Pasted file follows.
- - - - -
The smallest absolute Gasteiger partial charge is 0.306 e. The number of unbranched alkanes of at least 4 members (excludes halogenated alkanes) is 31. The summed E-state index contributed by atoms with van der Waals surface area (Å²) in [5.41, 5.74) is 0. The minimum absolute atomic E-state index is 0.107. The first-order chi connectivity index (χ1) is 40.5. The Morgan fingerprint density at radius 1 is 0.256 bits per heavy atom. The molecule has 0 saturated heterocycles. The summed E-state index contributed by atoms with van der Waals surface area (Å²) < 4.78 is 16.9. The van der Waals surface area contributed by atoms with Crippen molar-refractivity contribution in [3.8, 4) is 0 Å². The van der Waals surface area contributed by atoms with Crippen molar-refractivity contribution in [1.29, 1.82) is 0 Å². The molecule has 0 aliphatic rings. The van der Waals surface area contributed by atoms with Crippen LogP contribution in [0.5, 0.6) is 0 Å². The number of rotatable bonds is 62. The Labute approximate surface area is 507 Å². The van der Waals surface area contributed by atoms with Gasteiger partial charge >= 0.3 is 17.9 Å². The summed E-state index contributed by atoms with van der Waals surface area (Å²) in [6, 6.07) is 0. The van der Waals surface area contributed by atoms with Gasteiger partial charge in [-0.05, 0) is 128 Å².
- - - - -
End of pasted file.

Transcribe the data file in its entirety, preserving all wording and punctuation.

The smallest absolute Gasteiger partial charge is 0.306 e. The number of unbranched alkanes of at least 4 members (excludes halogenated alkanes) is 31. The summed E-state index contributed by atoms with van der Waals surface area (Å²) in [5.41, 5.74) is 0. The minimum absolute atomic E-state index is 0.107. The first-order chi connectivity index (χ1) is 40.5. The Morgan fingerprint density at radius 1 is 0.256 bits per heavy atom. The molecule has 0 saturated heterocycles. The summed E-state index contributed by atoms with van der Waals surface area (Å²) < 4.78 is 16.9. The van der Waals surface area contributed by atoms with Crippen molar-refractivity contribution in [3.8, 4) is 0 Å². The van der Waals surface area contributed by atoms with Crippen molar-refractivity contribution in [1.29, 1.82) is 0 Å². The molecule has 0 aliphatic rings. The van der Waals surface area contributed by atoms with Crippen LogP contribution in [0.5, 0.6) is 0 Å². The number of rotatable bonds is 62. The Labute approximate surface area is 507 Å². The van der Waals surface area contributed by atoms with Gasteiger partial charge >= 0.3 is 17.9 Å². The summed E-state index contributed by atoms with van der Waals surface area (Å²) in [6, 6.07) is 0. The van der Waals surface area contributed by atoms with Gasteiger partial charge in [-0.05, 0) is 128 Å².